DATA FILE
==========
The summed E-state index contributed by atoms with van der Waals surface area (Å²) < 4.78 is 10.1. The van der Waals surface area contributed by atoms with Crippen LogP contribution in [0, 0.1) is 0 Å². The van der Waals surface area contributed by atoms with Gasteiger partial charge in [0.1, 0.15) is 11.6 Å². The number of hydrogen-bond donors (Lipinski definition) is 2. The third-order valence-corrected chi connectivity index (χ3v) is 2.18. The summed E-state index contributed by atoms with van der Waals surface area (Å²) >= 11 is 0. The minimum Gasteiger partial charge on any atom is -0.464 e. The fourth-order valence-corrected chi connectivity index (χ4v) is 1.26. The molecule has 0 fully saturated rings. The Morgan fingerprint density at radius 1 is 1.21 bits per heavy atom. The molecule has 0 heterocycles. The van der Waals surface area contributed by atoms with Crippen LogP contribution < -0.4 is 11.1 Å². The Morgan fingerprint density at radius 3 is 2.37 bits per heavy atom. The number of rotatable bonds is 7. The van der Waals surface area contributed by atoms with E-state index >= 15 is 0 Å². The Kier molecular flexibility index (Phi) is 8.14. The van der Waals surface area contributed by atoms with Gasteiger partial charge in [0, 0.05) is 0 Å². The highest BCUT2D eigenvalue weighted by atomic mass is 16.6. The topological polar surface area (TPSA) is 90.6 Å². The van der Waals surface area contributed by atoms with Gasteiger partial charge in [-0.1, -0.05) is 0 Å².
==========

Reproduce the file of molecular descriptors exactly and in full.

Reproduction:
The summed E-state index contributed by atoms with van der Waals surface area (Å²) < 4.78 is 10.1. The van der Waals surface area contributed by atoms with Crippen LogP contribution in [0, 0.1) is 0 Å². The van der Waals surface area contributed by atoms with Gasteiger partial charge in [0.1, 0.15) is 11.6 Å². The number of hydrogen-bond donors (Lipinski definition) is 2. The third-order valence-corrected chi connectivity index (χ3v) is 2.18. The summed E-state index contributed by atoms with van der Waals surface area (Å²) >= 11 is 0. The minimum Gasteiger partial charge on any atom is -0.464 e. The fourth-order valence-corrected chi connectivity index (χ4v) is 1.26. The molecule has 0 fully saturated rings. The Morgan fingerprint density at radius 1 is 1.21 bits per heavy atom. The molecule has 0 heterocycles. The van der Waals surface area contributed by atoms with Crippen LogP contribution < -0.4 is 11.1 Å². The Morgan fingerprint density at radius 3 is 2.37 bits per heavy atom. The number of rotatable bonds is 7. The van der Waals surface area contributed by atoms with E-state index >= 15 is 0 Å². The Kier molecular flexibility index (Phi) is 8.14. The van der Waals surface area contributed by atoms with Gasteiger partial charge in [0, 0.05) is 0 Å². The highest BCUT2D eigenvalue weighted by atomic mass is 16.6. The topological polar surface area (TPSA) is 90.6 Å². The van der Waals surface area contributed by atoms with Gasteiger partial charge in [-0.1, -0.05) is 0 Å².